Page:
Leah Farmer

Personal perspectives on faith, literature, and life.

Lent 2014: Patchwork Sacrifice

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Ash Wednesday is over.

Thursday has come.

And with it…sacrifice.

Those things I gave up yesterday when feeling ambitious are now coming to haunt me just a bit. If I gave up coffee…I’ve got that first caffeine headache hitting me about 10AM. If I gave up alcohol, inevitably someone will ask me to happy hour. If I’ve given up swearing, the likelihood that all the drivers on the road are going to exceed my expectations for being jerks is super high.

The sacrifice hits us. And then the guilt of struggling with “some little thing” when weighed against the suffering of The One this season celebrates. Because we are human that fades and the sacrifice hits us again. Magically we are right back at repentance. It may seem like we aren’t learning the lesson, but in reality that is the cycle that is expected…intended in the creation and recreation of a heart knit together by God.

David, after killing the husband of Bathsheba and the subsequent loss of their baby wanted desperately to  offer a sacrifice to God and fix things. Restore the relationship. Make amends. He was in pain but struggling with whether or not it was right to turn to God for comfort, forgiveness and healing. He felt isolated. Alone. Ashamed. Confused. It was too much.

Read the entire shame spiral in Psalm 51 and the desire for God is so real you can almost taste it. Near the end of the song David sings:

For You do not desire sacrifice, or else I would give it;
You do not delight in burnt offering.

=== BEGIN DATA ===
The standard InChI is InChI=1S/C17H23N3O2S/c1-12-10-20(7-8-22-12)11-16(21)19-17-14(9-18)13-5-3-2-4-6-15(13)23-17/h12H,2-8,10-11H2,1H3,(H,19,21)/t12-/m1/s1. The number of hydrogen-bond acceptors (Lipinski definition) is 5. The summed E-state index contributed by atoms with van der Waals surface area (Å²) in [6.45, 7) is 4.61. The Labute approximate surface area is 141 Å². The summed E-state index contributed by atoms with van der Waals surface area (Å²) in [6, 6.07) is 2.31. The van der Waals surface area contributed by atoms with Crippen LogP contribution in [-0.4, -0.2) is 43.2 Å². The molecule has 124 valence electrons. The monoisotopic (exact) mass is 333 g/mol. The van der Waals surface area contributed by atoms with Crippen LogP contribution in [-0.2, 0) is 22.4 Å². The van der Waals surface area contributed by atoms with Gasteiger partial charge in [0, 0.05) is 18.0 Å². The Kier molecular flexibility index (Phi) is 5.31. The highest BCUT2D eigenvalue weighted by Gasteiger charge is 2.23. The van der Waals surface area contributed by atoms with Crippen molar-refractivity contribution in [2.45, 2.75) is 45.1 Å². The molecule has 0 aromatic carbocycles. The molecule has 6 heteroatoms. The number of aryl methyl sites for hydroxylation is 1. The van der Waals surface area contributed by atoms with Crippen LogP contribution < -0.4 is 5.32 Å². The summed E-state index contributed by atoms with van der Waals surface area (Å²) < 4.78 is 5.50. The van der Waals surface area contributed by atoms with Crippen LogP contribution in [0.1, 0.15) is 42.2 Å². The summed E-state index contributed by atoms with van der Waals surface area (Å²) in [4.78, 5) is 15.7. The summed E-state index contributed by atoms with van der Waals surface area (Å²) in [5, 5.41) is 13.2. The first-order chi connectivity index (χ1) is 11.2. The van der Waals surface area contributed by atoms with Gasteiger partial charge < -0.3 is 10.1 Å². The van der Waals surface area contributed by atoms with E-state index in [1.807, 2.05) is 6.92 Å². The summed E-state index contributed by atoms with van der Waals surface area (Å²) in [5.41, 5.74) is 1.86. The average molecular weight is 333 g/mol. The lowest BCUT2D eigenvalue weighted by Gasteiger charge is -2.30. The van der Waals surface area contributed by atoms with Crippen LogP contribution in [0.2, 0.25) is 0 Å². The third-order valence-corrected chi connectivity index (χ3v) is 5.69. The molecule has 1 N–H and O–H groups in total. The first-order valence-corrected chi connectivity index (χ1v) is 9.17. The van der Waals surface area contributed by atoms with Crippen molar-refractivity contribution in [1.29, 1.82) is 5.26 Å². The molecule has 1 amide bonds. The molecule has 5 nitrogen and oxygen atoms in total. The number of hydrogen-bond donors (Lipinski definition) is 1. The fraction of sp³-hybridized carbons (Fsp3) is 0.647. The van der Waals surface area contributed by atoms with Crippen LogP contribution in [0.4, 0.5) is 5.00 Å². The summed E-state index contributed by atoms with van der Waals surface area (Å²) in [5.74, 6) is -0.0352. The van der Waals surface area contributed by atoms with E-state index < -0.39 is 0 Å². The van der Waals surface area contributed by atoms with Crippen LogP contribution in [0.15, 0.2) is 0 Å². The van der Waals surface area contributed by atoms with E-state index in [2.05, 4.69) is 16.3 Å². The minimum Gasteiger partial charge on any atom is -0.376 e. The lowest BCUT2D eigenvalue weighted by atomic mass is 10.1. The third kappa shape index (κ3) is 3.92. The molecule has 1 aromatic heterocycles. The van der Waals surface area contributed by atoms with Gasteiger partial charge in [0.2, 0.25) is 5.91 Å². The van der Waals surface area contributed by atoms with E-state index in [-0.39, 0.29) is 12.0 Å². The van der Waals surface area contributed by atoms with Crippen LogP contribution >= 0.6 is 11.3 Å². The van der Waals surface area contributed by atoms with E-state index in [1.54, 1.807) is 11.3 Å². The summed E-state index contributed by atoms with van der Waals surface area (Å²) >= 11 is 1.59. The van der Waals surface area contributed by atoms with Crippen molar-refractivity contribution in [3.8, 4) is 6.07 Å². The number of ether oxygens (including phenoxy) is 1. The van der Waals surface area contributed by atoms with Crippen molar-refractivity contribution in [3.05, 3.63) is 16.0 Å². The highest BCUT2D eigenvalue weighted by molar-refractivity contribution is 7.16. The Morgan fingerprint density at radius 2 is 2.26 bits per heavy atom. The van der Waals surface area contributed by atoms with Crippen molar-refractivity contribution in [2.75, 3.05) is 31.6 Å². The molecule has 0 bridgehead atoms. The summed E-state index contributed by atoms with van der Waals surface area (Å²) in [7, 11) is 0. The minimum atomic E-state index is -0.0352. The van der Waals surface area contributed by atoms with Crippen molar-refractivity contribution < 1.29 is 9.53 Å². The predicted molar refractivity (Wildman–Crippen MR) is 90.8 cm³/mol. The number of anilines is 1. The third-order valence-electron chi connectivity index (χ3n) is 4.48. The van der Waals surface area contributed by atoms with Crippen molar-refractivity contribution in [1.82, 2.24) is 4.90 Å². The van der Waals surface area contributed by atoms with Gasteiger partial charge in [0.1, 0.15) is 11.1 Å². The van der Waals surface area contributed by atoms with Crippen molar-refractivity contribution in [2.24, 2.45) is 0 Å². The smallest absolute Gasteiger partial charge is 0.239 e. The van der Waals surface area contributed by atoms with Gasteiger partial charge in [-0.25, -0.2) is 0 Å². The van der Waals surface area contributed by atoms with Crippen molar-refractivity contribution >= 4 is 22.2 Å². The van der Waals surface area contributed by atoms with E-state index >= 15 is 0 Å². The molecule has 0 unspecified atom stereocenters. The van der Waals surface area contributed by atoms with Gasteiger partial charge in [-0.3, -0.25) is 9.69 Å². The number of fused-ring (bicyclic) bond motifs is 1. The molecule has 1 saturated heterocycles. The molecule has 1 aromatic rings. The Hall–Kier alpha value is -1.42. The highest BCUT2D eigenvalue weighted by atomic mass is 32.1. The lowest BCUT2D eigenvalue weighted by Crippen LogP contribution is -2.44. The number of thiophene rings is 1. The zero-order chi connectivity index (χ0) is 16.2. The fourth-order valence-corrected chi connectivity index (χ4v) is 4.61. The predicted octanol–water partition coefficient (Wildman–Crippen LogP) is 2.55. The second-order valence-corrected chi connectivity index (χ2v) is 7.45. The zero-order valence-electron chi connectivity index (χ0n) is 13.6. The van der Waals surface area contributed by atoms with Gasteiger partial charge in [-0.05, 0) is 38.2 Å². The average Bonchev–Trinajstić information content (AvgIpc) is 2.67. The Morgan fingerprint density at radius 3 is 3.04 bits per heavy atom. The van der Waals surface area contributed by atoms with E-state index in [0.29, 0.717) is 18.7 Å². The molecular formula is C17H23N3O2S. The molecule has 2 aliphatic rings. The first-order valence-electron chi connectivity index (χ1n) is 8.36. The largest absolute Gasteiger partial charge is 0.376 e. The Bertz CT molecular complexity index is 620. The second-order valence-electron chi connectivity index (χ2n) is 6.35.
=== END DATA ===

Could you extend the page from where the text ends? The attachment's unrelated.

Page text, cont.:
The sacrifices of God are a broken spirit,
A broken and a contrite heart—
These, O God, You will not despise. (Psalm 51:16-17)

Today this resonates with me. I wish I could write a check. Give some time. Bake a loaf of bread and take it to a holy man. Pull some repentance weeds. Find some healing pills. Something to just clear the air of the last few months and shake the numbness of it all. Like David I’m a big proponent of “Give me something to do to make it better and I’ll do it.”

But God wants me. God wants my heart. God wants me to bring the hurt, worry, fear, and shame and make a pitiful little pile on the alter where we meet.

Then…the master craftsperson who created my heart in the first place can put it back together. Open places can be closed back up and patches applied where there are gaps. Might need some oil…probably some glue. Hell..throw in a little duct tape if it’ll help. Fresh color and shine where life has grown dull.

In the end the broken and contrite heart will not look new…but by the mercy of The Divine, it will look loved.

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